The good news: students have a voice in ETSU’s new Board of Trustees meetings. The bad news: the representative doesn’t get a vote.
The recently-passed FOCUS Act will localize the board to each of the six Tennessee Board of Regents universities. At the quarterly TBR meetings, there is student representation, but each school does not have a student representative present.
Nathan Farnor, vice president of ETSU’s Student Government Association, said taking the board out of Nashville and allowing entry for a student representative for each institution is progress.
“This new local board has a lot of potential,” Farnor said. “We’ve been having people in Nashville trying to legislate in Johnson City. With ETSU now having its own board, it’s people who know this area, and know what students and staff want. They know what does and doesn’t work.”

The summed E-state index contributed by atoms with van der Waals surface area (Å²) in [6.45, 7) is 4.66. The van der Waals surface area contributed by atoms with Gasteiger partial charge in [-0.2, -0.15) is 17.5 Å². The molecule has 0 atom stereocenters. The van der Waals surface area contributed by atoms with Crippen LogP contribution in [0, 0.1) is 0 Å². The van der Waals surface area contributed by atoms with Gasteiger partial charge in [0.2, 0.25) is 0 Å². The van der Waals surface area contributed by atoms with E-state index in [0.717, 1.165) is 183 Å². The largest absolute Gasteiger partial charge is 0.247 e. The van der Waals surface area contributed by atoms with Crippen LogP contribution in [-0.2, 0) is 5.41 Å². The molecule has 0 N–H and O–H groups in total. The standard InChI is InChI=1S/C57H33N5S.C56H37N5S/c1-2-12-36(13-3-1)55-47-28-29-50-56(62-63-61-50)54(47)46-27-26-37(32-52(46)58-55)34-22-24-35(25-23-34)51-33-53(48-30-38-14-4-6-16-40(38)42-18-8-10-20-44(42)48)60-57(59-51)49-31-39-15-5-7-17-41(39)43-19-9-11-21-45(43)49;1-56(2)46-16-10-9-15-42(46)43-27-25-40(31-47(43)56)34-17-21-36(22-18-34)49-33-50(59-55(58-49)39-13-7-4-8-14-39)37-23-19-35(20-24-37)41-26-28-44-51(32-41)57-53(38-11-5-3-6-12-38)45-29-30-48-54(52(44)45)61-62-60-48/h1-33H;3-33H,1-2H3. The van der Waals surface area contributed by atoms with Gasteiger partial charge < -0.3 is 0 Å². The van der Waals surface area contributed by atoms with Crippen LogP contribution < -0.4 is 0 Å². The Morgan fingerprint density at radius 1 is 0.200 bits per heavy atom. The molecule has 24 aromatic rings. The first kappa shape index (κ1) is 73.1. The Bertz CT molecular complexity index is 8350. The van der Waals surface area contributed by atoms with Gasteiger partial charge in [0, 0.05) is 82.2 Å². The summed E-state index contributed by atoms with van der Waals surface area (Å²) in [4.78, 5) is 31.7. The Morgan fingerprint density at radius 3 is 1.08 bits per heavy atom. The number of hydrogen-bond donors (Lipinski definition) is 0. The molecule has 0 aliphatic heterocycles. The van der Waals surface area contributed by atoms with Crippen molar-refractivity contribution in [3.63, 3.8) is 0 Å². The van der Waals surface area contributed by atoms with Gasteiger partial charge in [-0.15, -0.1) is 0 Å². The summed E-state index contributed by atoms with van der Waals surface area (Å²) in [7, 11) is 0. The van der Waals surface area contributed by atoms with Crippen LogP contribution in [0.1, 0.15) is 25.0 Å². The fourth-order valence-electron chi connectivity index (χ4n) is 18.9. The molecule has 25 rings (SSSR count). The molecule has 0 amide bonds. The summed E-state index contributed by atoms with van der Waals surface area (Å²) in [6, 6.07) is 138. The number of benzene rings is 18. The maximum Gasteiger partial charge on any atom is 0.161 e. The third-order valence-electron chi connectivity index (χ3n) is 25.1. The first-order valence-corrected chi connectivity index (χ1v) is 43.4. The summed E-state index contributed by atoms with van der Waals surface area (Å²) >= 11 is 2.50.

Despite now having more localized representation, the student representative is not a voting member of the board. Farnor says the representative is there to provide students’ perspective to the board of trustees. This news has been met with disappointment, he says, not only from ETSU, but all over the state. He says the hope is for the ETSU SGA to attain a vote for the representative by the first local board meeting, tentatively set for this coming April.
“I disagree with us not getting a vote,” Farnor said. “We were finally given a chance to govern our own school, but students still are not properly represented.”
ETSU faculty will have a representative permitted to vote, but university staff is without representation. The other eight spots on the board are made up of community leaders selected by Governor Bill Haslam. Farnor places importance on the idea of accountability; for instance, the trustees voting mine-against-one against a student could possibly cast the board in a negative light. This might make the board more seriously consider the issues raised by the student representative.
These concerns are at the forefront of the SGA, as Farnor reinforces the one goal in mind.
“Our student vote can serve as accountability and ensure the students are equally represented,” he added. “It’d be an opportunity to show the board how we feel at the end of the day. I mean, we are a university — a student vote should go without saying.”